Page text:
AS leading questions go, asking Craig Levein about the presence of refereeing bias in favour of the Old Firm when visiting either Celtic Park or Ibrox was always likely to be a doozy.

Anyone who witnessed his infamous – and it has to be said, justified – rant about official Mike McCurry after watching his Dundee United side fall foul of some baffling calls at Ibrox back in 2008 would have an inkling that Levein holds some pretty strong views on the topic.

Prompted by the concerns raised by Rangers manager Michael Beale this week as he prepares to take his team to a Celtic Park on Saturday that will be occupied solely by home supporters, Levein was indeed asked if he had ever witnessed a ‘homer’ referee when taking his own teams to Glasgow. His answer didn’t disappoint.

“Are you taking the p**s?” Levein said.

“I’ll tell you what’s really interesting, it’s that he’s even thinking about it. That’s interesting because what is he trying to say?

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“Look, I don’t want to get involved in my normal referee baiting! I’ve said it in the past at some point. 

“I can’t remember how many times I’ve gone to Ibrox or Celtic Park and felt that the crowd has swayed the referees’ decisions. I’ve lost count of the amount of times I’ve said that after matches.
“It seems to happen. It’s human nature, isn’t it? But the years I’ve waited to hear a Rangers manager say that! Welcome to the world, eh?

“Look, we moan about it. Every manager who has been to Celtic Park or has been to Ibrox, and has had decisions go against them they feel are heavily weighted in the favour of the opponents, have said the same thing. They have felt the referee was influenced by the crowd.

“Listen, I don’t think I’ve ever heard a Rangers manager, or a Celtic manager, say that in the past. Have you?

“The section at Ibrox was getting smaller all the time. And at Celtic they were giving the away fans that little section like a slice of cheese up in the corner.

“I didn’t realise there was zero allocation. But to be fair, if there has been issues then it makes sense. 

“If there are two home games left of the season then it seems fair that one team gets the advantage in one game and one team gets the advantage in the other game.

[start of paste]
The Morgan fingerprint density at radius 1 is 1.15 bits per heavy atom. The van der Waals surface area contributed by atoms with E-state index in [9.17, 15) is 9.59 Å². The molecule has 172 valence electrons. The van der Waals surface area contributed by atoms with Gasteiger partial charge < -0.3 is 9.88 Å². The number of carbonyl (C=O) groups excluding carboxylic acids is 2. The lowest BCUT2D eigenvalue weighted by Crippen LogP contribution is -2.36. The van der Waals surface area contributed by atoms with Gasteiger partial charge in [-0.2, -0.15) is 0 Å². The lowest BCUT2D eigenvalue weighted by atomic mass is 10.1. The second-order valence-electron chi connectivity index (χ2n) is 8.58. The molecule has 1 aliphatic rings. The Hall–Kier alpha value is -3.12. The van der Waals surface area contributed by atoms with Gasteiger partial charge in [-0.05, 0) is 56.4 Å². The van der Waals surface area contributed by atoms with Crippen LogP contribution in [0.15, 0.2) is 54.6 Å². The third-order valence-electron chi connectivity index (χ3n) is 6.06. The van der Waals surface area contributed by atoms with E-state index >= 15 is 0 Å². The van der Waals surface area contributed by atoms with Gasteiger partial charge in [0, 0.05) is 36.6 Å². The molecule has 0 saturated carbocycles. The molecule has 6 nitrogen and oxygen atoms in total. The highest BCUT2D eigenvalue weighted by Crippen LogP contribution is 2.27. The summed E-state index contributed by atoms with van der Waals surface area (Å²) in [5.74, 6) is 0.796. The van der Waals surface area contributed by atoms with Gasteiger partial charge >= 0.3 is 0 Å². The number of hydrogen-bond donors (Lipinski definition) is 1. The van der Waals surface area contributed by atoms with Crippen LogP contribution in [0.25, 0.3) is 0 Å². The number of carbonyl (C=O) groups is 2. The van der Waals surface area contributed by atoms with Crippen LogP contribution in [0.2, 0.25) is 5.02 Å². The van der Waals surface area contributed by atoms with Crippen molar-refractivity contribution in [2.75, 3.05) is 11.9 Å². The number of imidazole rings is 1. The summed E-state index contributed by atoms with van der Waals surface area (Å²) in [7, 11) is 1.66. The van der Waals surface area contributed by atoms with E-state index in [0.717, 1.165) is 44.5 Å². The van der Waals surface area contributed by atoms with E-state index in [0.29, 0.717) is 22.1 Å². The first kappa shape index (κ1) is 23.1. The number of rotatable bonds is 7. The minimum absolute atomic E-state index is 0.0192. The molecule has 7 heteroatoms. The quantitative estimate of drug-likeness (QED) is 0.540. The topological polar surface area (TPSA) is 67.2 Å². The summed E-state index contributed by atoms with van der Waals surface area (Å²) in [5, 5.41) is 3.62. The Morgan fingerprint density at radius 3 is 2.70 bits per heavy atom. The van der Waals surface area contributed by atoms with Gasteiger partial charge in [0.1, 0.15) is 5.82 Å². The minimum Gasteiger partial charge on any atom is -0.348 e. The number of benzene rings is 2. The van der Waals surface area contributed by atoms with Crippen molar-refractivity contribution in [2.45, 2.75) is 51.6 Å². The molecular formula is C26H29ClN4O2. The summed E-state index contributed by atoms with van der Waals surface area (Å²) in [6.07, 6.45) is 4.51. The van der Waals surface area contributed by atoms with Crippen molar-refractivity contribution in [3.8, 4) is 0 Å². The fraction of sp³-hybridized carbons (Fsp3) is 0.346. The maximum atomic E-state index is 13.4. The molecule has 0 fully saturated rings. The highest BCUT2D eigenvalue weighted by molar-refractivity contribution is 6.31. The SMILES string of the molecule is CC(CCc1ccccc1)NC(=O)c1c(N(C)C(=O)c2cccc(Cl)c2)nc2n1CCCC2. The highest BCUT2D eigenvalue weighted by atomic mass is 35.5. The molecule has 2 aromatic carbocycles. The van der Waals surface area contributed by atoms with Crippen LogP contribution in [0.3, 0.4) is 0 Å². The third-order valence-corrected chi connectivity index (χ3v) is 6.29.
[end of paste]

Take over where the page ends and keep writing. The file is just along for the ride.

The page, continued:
“But it’s interesting he said that. I find that interesting.
“I’m not going to comment on it…other than any comments that I’ve just made!”

The dry humour that is ironically dripping from that last line is a trademark of Levein’s take on the world these days.

It is also evident as he explains why the chance to return to front-line management at United that recently presented itself was tempting, but not quite tempting enough to give up the balance he currently enjoys between his media commitments and his role as an advisor to the board at Brechin City.

Perhaps the flak being directed currently at Robbie Neilson at former club Hearts - despite the Jambos occupying third place in the Premiership table - also factored in his decision, with Levein ruminating that the end of Neilson’s first reign at Tynecastle could have been prompted by the criticism he received.

Not that he directs any blame for his own exit from the Hearts dugout back in 2019, his last managerial job, on the fans.

“I walked away through lack of ability more than anything else!” he quipped.

“I’m actually enjoyed myself now, working up at Brechin with Andy Kirk. I get probably get more pleasure out of that. The pleasure in being a manager isn’t great. 

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“I’m not saying I wouldn’t go back in. But I’m enjoying what I’m doing just now. The Dundee United thing came up and was of a degree of interest. Just the structure wasn’t right. 

“I spoke to the owner. I was interested, because of the club and the connection I have with the supporters up there. 

“I’ve had a couple of chances to go abroad – one in India, one in China – but that’s not for me at this minute in time. I think that’s further away than Brechin! 

“I don’t want to get back into a situation where I’m doing everything I can to be successful and not getting any support.

“That becomes more important to me the longer I’m in football. I’ve realised you need everything around you to be working well to have the best chance of being successful.”

 So, does that suggest he didn’t feel that level of support while at Hearts last time out? Not quite. But his advancing age – he is now 58 – means he has not only developed a wry take on things, but an appreciation of the importance of delegation that didn’t always come easy in his younger years.

“I was lucky first time round with Chris Robinson, who I got on with really well,” he said.

“It wasn’t great in that we didn’t have an awful lot of money. We’d spent a lot of money.

“The idea was to get the wage bill down but get the team moving and improving. He supported me in every way he could, which is all you could ask for.

“At Dundee United I worked with Eddie Thompson, who I got on with brilliantly. Unfortunately, he passed away not long after I got there.

“And working for Ann (Budge) has been really good as well. Having structures in place so you can concentrate on the things that are most important for me is one of the things I’d look into in much greater detail at any club who offered me another job.

“I miss the Saturdays. I miss that standing on the touchline.

“It is a business where you’re up here some of the time but down there a lot of the time.

“Your juices have to be flowing to think and react quicker.

“I don’t want to take a job where I feel I can’t do well at.”